Given the costs associated with diabetes patients — more than $245 billion as of 2012 — solutions that can help patients better manage their risk factors before they get to that point would be useful. Physical therapist Darwin Fogt has developed a company called eWellness. It combines telemedicine and physical therapy to help people diagnosed with pre-diabetes prevent their condition from escalating into a costly, chronic condition.
Fogt, who is also president of Evolution Physical Therapy and Fitness near Los Angeles, thinks that the value of physical therapists has been under-appreciated.
“Physical therapy has not been given due credit in the medical community,” Fogt told MedCity News in a phone interview. “I have explored different PT niches (such as perinatal care and cancer). Pre-diabetes seems like a no-brainer.”
He views telemedicine as an effective way to reach the largest number of patients, give them the attention they need and stimulate patient engagement. “Our program could reach millions of people. If it can ensure compliance and adherence, we could make a big dent in the [future] diabetes population.”
The company is launching its platform in New York in August. It completed a reverse merger earlier this year and expects to file an S-1 with the U.S. Securities and Exchange Commission in July before it begins trading in mid-August.
It’s collaborating with Millennium Healthcare, which employs more than 450 physicians. It plans to charge insurers $3,000 per patient. Given the long-term costs that the program could potentially help them avoid, it seems like a worthwhile investment.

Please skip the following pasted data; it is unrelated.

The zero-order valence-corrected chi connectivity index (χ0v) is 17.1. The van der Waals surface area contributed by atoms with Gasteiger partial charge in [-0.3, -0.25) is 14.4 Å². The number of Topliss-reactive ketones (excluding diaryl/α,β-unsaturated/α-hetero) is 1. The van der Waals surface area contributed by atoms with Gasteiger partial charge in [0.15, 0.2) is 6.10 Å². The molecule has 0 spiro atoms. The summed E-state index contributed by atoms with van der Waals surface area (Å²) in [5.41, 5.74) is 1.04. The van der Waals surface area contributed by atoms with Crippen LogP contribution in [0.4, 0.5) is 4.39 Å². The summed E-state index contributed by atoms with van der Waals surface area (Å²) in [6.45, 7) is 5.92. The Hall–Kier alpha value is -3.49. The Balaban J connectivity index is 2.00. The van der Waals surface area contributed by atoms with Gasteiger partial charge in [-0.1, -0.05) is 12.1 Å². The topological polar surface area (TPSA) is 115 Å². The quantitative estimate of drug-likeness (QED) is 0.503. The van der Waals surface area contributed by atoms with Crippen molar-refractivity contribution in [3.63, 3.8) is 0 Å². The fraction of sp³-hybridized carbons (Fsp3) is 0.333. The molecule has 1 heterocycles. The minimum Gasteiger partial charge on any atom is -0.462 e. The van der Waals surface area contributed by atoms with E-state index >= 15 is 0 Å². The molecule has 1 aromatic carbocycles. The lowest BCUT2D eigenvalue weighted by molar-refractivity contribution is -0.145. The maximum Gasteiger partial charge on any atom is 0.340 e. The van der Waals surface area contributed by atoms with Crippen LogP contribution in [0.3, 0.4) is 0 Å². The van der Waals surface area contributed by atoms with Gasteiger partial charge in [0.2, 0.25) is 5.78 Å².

Here’s how it works. When patients have been diagnosed with pre-diabetes or found to be at risk for pre-diabetes by their physicians, they would be referred to eWellness. Its induction office, staffed by a physical therapist and assistant, will evaluate patients for the program.
The goal is to ensure compliance, reduce BMI to a healthy number, help patients lose weight and boost their activity level.
Patients can access a series of progressively difficult workouts in 40- to 45-minute videos from home on a mobile device such as a smartphone or tablet. They will use a unique log-in from an application, which will securely store all their data over a six-month period. When patients log on, it triggers a camera in the physical therapists’ remote office.
Teams of four physical therapy assistants supervised by a senior physical therapist will monitor patients to ensure compliance. A remote physical therapist watches in real time while the patient is performing the exercises and guides him through his exercise sessions in real time. The therapist provides constant feedback, instruction and motivation and ensures patients are doing the exercises properly and safely. The supervising therapist can speak to the user or communicate through text message.
Patients are expected to have in-office checkups with the eWellness team every four to six weeks to evaluate their progress.
A social network component is planned to make it easier for patients to share information with each other on their progress. “The social aspect is critical to our success and it can reduce attrition,” Fogt added. Nutrition is another important part of the platform — there’s an online meal planning program.
Fogt has been developing this program for two years in collaboration with Doug MacLellan, the chairman of eWellness, CTO Curtis Hollister and David Markowski, the CFO.
Initially, eWellness will only be available in New York, before it is rolled out in other states.
Telemedicine is an area that has been a source of growing interest for physical therapy but is still in the early stages in most cases. Physical therapy figures into a remote monitoring program in Spain for elderly patients to assess their mobility and vital signs, for example.